- Angry Girl: "Damn your pacifism! I am not going to let that sick animal get away with this!"
| ||Audio clips in wav format||SOUNDS||Starving actors speak out|| |
||Posner: "We got the law here Billy Jack." |
Billy Jack: "When policemen break the law then there isn't any law. Just a fight for survival."
||Barbara: "In other words concerned father: I got balled by so many guys I don't know if the father's going to be white, Indian, Mexican, or black."
||A "rainbow, made of children?"
||Barbara: "What is the snake ceremony?" |
Jean: "The ceremony where Billy becomes a brother to the snake."
Barbara: "How does he do that?"
Jean: "By going on the mountain and being bitten by the snake, over and over."
|Theme Song|| Listen to a clip from the soundtrack. |
| ||Click for a larger image||IMAGES||Scenes from the movie|| |
| ||Watch a scene||VIDEO||MPEG video files|| |
|Here is the scene with Billy Jack surrounded by a crowd of Posner's goons. They are definitely going to put a hurting on him, but the warrior intends to met out some justice before that happens.
| ||Leave a comment||EXTRAS||Buy the movie|| |
Reply #65. Posted on November 25, 2006, 04:10:12 PM by Jacknotbilly
I forgot to mention:
Some here complained that "They" would not not let the 4th movie of the saga, BILLY JACK GOES TO WASHINGTON, be released or shown. Just who this They was/were never got specified. It guess it was the ubiquitous, omniscient, omnipresent, and totaly anonymous They who retain/s tight control over mores, actions, and speech, under threat of well-known, severe, and unspecified punishment. ("You can't do that! What would They say? Don't you know that They will get you for that?")
Yes, there is Freedom of Speech, a precious right in the USA.
But Freedom of Speech does NOT carry with it the concomitant Obligation to Listen by others.
Furthermore, the right toFreedom of Speech does not protect one from the consequences of saying untrue, unpopular, or offensive things.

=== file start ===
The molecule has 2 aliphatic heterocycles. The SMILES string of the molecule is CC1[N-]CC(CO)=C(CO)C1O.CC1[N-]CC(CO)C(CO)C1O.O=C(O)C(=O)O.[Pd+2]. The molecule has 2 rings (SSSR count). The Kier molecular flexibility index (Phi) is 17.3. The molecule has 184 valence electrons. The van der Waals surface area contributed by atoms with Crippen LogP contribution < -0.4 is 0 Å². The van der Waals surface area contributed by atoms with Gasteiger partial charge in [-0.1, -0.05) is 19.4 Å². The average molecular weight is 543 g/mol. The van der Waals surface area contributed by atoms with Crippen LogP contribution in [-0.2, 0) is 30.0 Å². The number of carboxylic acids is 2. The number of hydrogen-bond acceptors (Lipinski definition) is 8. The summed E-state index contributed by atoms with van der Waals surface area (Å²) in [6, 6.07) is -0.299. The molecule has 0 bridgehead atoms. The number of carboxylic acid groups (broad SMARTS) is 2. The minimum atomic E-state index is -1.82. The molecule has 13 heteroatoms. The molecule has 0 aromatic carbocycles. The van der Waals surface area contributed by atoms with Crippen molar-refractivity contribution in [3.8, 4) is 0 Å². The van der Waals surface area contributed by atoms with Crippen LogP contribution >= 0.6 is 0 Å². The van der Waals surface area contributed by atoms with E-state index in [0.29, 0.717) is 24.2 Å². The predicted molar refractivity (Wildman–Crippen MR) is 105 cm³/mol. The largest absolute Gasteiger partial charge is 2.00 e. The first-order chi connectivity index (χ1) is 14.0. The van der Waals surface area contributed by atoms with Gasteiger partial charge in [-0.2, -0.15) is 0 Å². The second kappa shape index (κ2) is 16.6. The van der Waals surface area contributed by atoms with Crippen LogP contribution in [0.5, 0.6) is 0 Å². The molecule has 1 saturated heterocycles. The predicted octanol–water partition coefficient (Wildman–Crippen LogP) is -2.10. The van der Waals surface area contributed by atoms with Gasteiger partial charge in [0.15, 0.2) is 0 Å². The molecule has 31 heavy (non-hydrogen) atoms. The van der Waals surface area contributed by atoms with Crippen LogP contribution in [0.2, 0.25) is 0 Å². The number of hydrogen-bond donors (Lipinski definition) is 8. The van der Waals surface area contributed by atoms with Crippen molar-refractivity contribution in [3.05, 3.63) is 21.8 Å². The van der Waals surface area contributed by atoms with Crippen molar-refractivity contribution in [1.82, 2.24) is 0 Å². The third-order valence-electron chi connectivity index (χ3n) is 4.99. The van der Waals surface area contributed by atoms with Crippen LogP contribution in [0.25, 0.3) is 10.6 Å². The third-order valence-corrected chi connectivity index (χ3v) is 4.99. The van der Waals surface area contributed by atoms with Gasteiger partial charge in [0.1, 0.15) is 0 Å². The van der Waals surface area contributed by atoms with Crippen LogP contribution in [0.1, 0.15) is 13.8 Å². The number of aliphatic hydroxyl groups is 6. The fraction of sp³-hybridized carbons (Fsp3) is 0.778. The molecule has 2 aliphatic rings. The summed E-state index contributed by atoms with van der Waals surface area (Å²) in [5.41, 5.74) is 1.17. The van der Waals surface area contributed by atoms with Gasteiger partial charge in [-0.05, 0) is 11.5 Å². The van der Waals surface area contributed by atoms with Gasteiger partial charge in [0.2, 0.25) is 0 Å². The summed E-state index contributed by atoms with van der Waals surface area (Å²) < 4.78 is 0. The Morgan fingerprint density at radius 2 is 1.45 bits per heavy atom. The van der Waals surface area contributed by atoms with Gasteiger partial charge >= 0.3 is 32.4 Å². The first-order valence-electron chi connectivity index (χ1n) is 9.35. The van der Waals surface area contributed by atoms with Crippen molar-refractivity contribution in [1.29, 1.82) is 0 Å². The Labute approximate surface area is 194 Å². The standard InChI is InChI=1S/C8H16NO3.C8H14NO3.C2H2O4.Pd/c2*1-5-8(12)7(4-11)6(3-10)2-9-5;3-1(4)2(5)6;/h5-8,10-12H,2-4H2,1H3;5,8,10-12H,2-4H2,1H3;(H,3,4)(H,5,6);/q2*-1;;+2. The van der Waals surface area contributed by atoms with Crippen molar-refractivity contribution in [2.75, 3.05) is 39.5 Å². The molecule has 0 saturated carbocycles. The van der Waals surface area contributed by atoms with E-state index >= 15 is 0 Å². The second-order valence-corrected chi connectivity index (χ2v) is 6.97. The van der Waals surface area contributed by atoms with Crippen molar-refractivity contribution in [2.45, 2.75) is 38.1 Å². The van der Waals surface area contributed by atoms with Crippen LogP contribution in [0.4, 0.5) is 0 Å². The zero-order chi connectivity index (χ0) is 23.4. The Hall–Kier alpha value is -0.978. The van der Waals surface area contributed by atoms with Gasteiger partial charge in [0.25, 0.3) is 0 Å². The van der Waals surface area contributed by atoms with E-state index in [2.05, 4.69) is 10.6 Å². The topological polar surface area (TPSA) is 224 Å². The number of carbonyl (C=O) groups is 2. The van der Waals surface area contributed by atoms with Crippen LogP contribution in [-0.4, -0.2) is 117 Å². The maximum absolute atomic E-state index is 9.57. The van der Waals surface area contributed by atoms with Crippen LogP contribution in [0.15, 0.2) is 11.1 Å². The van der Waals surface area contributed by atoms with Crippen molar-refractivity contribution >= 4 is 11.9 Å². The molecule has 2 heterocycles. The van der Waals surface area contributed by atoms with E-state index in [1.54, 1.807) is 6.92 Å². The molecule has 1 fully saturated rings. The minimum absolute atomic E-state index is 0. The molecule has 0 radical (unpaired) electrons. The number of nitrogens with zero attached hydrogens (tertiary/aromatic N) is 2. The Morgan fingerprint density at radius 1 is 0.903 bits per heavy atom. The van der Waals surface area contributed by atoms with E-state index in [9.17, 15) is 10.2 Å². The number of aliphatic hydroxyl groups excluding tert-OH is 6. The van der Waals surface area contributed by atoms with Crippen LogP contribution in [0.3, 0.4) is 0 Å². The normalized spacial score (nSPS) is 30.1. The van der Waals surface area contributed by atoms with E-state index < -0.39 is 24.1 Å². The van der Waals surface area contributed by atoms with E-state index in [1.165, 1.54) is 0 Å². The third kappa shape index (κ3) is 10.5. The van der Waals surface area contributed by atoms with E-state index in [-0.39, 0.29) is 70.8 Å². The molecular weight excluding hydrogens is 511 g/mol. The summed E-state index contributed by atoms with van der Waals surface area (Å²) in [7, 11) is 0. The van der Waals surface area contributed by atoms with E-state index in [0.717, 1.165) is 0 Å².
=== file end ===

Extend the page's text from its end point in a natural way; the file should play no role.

In practical terms, you p**s off the Hollywood Movie Establishment once, you don't get your next flick distributed or shown.
Reply #66. Posted on January 26, 2006, 06:44:55 PM by Jacknotbilly
BTW--Did anyone but me notice the cameraman and later on microphone plainly visible in the rape scene?
Reply #67. Posted on November 25, 2006, 04:10:12 PM by Jacknotbilly
Well, I spent the afternoon watching the very move that the omnipotent They would not allow to be shown or distributed: Billy Jack Goes to Washington.
It's a very poor imitation of the Frank Capra classic MR SMITH GOES TO WASHINGTON.
E. G. Marshall's performance brightens up the movie just as flowers brighten up a sickroom.
Question: If BJ had wound up owning these 400 acres originally intended for a nuclear power plant (i/o a camp), by that very fact they used forged documents to give it to him he could has simply STOPPED the building o the nuke plant! Nobody but me noticed this inconsistency.
No, this movie is just another platform for Laughlin to agitate for laws passed in an extra-Constitutional manner--in the movie by national initiatives and referenda (which would mean ZILCH at law, even this may be a good idea), or now (according to his site) having "televised citizens' hearings" to impeach Bush and Cheney (even though the Constitution is VERY specific about such impeachments must originate in the House before they are tried by the Senate).
But hey! It's just the US Constitution. What does that matter to the Laughlins?
Reply #68. Posted on November 25, 2006, 04:10:12 PM by Ryan J. Kenner
All I can say is that this is the best swewering of Billy Jack since Mad magazine took Tom Laughlin to task with their parody "Billy Jerk"
Does anyone rememeber the magazine parody?
As a film the movie is laughably bad with some of the worst music ever and what's worse is that like Jabootu points out it inspired On Deadly Ground. The gift that never stops giving, i'm waiting now for Vin Diesel to preach about hippy bullcrap.
Reply #69. Posted on November 25, 2006, 04:10:12 PM by jUDY
Tom Laughlin's caring, self sacrifice and contributions to the enlightenment of this country's people through his 'Billy Jack' series of movies is just staggering in my humble opinion. As relevant today in 2006, as it was back in the seventies.